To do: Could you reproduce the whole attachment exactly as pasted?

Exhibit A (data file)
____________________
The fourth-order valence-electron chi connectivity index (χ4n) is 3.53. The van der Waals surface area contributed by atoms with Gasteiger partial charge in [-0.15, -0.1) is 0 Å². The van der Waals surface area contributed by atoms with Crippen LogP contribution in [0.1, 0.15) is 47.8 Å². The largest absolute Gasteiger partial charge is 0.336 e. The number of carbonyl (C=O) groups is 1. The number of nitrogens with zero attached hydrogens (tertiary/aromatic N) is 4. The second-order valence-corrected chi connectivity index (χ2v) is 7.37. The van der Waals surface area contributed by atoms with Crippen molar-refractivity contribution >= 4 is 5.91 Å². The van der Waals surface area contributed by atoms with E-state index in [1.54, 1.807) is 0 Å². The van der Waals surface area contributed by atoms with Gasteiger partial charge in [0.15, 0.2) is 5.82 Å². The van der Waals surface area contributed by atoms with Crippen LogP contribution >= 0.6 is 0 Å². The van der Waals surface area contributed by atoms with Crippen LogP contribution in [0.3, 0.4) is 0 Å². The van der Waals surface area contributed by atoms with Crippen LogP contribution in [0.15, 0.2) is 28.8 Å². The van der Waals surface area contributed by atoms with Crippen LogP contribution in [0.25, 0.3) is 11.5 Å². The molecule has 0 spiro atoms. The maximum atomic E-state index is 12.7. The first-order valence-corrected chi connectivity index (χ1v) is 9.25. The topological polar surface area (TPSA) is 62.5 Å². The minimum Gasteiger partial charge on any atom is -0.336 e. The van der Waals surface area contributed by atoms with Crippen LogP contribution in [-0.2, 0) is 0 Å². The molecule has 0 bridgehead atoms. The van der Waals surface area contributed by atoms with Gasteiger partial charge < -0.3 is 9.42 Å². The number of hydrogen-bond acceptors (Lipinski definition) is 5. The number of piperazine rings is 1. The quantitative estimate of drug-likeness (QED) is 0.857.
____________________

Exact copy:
The fourth-order valence-electron chi connectivity index (χ4n) is 3.53. The van der Waals surface area contributed by atoms with Gasteiger partial charge in [-0.15, -0.1) is 0 Å². The van der Waals surface area contributed by atoms with Crippen LogP contribution in [0.1, 0.15) is 47.8 Å². The largest absolute Gasteiger partial charge is 0.336 e. The number of carbonyl (C=O) groups is 1. The number of nitrogens with zero attached hydrogens (tertiary/aromatic N) is 4. The second-order valence-corrected chi connectivity index (χ2v) is 7.37. The van der Waals surface area contributed by atoms with Crippen molar-refractivity contribution >= 4 is 5.91 Å². The van der Waals surface area contributed by atoms with E-state index in [1.54, 1.807) is 0 Å². The van der Waals surface area contributed by atoms with Gasteiger partial charge in [0.15, 0.2) is 5.82 Å². The van der Waals surface area contributed by atoms with Crippen LogP contribution >= 0.6 is 0 Å². The van der Waals surface area contributed by atoms with Crippen LogP contribution in [0.3, 0.4) is 0 Å². The van der Waals surface area contributed by atoms with Crippen LogP contribution in [0.15, 0.2) is 28.8 Å². The van der Waals surface area contributed by atoms with Crippen LogP contribution in [0.25, 0.3) is 11.5 Å². The molecule has 0 spiro atoms. The maximum atomic E-state index is 12.7. The first-order valence-corrected chi connectivity index (χ1v) is 9.25. The topological polar surface area (TPSA) is 62.5 Å². The minimum Gasteiger partial charge on any atom is -0.336 e. The van der Waals surface area contributed by atoms with Crippen LogP contribution in [-0.2, 0) is 0 Å². The molecule has 0 bridgehead atoms. The van der Waals surface area contributed by atoms with Gasteiger partial charge < -0.3 is 9.42 Å². The number of hydrogen-bond acceptors (Lipinski definition) is 5. The number of piperazine rings is 1. The quantitative estimate of drug-likeness (QED) is 0.857.